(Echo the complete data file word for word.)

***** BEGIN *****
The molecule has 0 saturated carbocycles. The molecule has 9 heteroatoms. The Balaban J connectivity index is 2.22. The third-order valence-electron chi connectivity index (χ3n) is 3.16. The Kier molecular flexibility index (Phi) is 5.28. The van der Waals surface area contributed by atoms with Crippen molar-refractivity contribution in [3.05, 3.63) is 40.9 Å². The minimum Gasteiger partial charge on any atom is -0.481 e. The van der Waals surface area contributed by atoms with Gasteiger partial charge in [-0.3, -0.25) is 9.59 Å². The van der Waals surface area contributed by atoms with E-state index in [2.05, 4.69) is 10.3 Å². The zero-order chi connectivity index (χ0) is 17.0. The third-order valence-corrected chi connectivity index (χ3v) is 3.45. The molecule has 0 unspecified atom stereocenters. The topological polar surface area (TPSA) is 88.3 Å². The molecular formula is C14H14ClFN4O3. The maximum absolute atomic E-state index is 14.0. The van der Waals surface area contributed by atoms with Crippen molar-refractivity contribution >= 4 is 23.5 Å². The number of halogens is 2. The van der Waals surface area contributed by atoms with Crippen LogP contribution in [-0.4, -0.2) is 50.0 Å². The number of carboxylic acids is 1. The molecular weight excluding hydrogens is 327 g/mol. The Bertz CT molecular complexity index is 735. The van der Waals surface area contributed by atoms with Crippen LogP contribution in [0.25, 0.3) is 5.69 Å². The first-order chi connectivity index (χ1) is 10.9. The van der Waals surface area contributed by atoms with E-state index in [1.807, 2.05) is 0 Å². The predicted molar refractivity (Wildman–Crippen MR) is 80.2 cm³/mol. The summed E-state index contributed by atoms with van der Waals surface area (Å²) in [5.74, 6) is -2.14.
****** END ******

The molecule has 0 saturated carbocycles. The molecule has 9 heteroatoms. The Balaban J connectivity index is 2.22. The third-order valence-electron chi connectivity index (χ3n) is 3.16. The Kier molecular flexibility index (Phi) is 5.28. The van der Waals surface area contributed by atoms with Crippen molar-refractivity contribution in [3.05, 3.63) is 40.9 Å². The minimum Gasteiger partial charge on any atom is -0.481 e. The van der Waals surface area contributed by atoms with Gasteiger partial charge in [-0.3, -0.25) is 9.59 Å². The van der Waals surface area contributed by atoms with E-state index in [2.05, 4.69) is 10.3 Å². The zero-order chi connectivity index (χ0) is 17.0. The third-order valence-corrected chi connectivity index (χ3v) is 3.45. The molecule has 0 unspecified atom stereocenters. The topological polar surface area (TPSA) is 88.3 Å². The molecular formula is C14H14ClFN4O3. The maximum absolute atomic E-state index is 14.0. The van der Waals surface area contributed by atoms with Crippen molar-refractivity contribution >= 4 is 23.5 Å². The number of halogens is 2. The van der Waals surface area contributed by atoms with Crippen LogP contribution in [-0.4, -0.2) is 50.0 Å². The number of carboxylic acids is 1. The molecular weight excluding hydrogens is 327 g/mol. The Bertz CT molecular complexity index is 735. The van der Waals surface area contributed by atoms with Crippen LogP contribution in [0.25, 0.3) is 5.69 Å². The first-order chi connectivity index (χ1) is 10.9. The van der Waals surface area contributed by atoms with E-state index in [1.807, 2.05) is 0 Å². The predicted molar refractivity (Wildman–Crippen MR) is 80.2 cm³/mol. The summed E-state index contributed by atoms with van der Waals surface area (Å²) in [5.74, 6) is -2.14.